Measurement of stiffness of rock from laboratory and field
Naeem O. Abdulhadi & Amjad F. Barghouthi
Arab Center for Engineering Studies (ACES)
This paper compares the deformation modulus of rock measured from laboratory and field tests which were carried out as part of the site investigation works for a major project in Irbid, Jordan. Laboratory resonant column and torsional shear tests were performed at different confining pressures whereas ultrasonic velocity tests were conducted on unconfined rock specimens. In addition, empirical relationships were used for estimating the rock mass modulus employing the results of the uniaxial compression and point load strength tests. Field measurements comprised pressuremeter testing as well as seismic geophysical methods including down-hole and crosshole techniques. The static and dynamic in-situ stiffness measurements were found to be reasonably in good agreement with the laboratory values from the dynamic tests as well as empirical methods for estimating rock mass stiffness from uniaxial compressive strength results. INTRODUCTION
The modulus of deformation is undoubtedly the geomechanical parameter that best represents the mechanical behavior of rock mass. In particular, when it comes to underground excavations, this modulus becomes indispensable – whatever the type of design approach to be developed. Laboratory measurements have long been the reference standard for determining the mechanical properties of geomaterials. In addition, field tests to compliment the geotechnical investigation and laboratory testing has become an expedient and cost-effective way to determine the strength and stiffness parameters over an entire site.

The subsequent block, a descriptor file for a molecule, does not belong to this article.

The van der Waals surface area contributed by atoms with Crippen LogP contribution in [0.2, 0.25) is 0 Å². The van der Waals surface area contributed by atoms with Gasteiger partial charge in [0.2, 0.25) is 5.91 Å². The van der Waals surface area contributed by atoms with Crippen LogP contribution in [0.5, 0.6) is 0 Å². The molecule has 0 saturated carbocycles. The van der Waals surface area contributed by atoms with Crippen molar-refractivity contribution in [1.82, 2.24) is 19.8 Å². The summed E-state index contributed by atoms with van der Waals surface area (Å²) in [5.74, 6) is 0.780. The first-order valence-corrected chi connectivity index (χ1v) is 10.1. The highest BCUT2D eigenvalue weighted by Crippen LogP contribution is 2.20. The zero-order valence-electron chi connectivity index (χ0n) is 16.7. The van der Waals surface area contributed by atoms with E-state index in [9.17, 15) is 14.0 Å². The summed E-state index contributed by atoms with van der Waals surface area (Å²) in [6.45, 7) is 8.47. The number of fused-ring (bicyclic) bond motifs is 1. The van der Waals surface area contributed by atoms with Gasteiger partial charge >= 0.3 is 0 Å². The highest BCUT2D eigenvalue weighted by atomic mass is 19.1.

The main purpose of this paper is to present and compare the stiffness obtained from static and dynamic tests determined in the laboratory and field from a comprehensive and integrated site investigation which was carried out by Arab Center for Engineering Studies (ACES) for a major project in Irbid, Jordan. The field tests comprised pressuremeter as well as seismic geophysical methods including down-hole and cross-hole techniques. On the other hand, the laboratory dynamic tests involved ultrasonic velocity, resonant column and torsional shear testing. In addition, uniaxial compression tests were carried out in which the stiffness was estimated from the compressive strength results employing well-established empirical relationships.
The deformation constants of a material are the most important parameters in any design and their determination involves the use of measuring techniques both for load and deformation. The amount of deformation that most of the rocks undergo is extremely small and its measurement requires special techniques. Deformation is defined as changes in shape (expansion, contraction, or other forms of distortion). It occurs usually in response to an applied load or stress, but it also may result from a change in temperature (thermal expansion or contraction) or water content (swelling or shrinkage). Deformability describes the ease with which rock can he deformed, and
its inverse, stiffness, the resistance to deformation. Deformability, like strength, depends mostly on the porosity and the degree of jointing of the rock under test. Pores and joints are the weakest and most deformable elements in the rock. Other factors influencing rock deformability are drying and vibration effects from blasting.
The rock mass deformations are calculated by means of modulus of elasticity values as obtained from laboratory tests on rock core specimens. In general, laboratory rock specimen test results do not represent the in-situ properties of the overall rock mass. This limitation has led to the development of several static and dynamic field methods. To define the quality of the rock masses based on rock mechanics parameters, both field and laboratory test results should be used in the design. Depending upon the...
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